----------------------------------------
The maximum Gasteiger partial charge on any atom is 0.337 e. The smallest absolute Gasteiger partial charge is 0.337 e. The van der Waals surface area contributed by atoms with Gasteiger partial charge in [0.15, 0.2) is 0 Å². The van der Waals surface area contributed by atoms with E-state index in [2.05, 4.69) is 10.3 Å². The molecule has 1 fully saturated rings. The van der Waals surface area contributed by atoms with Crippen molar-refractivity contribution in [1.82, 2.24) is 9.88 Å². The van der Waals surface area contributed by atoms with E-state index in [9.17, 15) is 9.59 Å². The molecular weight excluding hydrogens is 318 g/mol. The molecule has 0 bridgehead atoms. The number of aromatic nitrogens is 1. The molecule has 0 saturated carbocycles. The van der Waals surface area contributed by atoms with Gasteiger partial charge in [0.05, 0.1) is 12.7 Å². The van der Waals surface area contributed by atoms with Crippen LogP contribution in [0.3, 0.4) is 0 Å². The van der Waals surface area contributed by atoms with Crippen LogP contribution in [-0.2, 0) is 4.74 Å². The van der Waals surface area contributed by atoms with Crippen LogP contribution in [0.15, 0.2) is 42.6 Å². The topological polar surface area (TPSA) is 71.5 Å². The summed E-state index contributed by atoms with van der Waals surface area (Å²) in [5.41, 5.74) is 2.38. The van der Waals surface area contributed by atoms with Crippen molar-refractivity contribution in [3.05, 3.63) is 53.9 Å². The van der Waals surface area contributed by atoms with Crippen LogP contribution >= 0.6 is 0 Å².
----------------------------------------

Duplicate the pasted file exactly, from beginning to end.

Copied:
The maximum Gasteiger partial charge on any atom is 0.337 e. The smallest absolute Gasteiger partial charge is 0.337 e. The van der Waals surface area contributed by atoms with Gasteiger partial charge in [0.15, 0.2) is 0 Å². The van der Waals surface area contributed by atoms with E-state index in [2.05, 4.69) is 10.3 Å². The molecule has 1 fully saturated rings. The van der Waals surface area contributed by atoms with Crippen molar-refractivity contribution in [1.82, 2.24) is 9.88 Å². The van der Waals surface area contributed by atoms with E-state index in [9.17, 15) is 9.59 Å². The molecular weight excluding hydrogens is 318 g/mol. The molecule has 0 bridgehead atoms. The number of aromatic nitrogens is 1. The molecule has 0 saturated carbocycles. The van der Waals surface area contributed by atoms with Gasteiger partial charge in [0.05, 0.1) is 12.7 Å². The van der Waals surface area contributed by atoms with Crippen LogP contribution in [0.3, 0.4) is 0 Å². The van der Waals surface area contributed by atoms with Crippen LogP contribution in [-0.2, 0) is 4.74 Å². The van der Waals surface area contributed by atoms with Crippen LogP contribution in [0.15, 0.2) is 42.6 Å². The topological polar surface area (TPSA) is 71.5 Å². The summed E-state index contributed by atoms with van der Waals surface area (Å²) in [5.41, 5.74) is 2.38. The van der Waals surface area contributed by atoms with Crippen molar-refractivity contribution in [3.05, 3.63) is 53.9 Å². The van der Waals surface area contributed by atoms with Crippen LogP contribution >= 0.6 is 0 Å².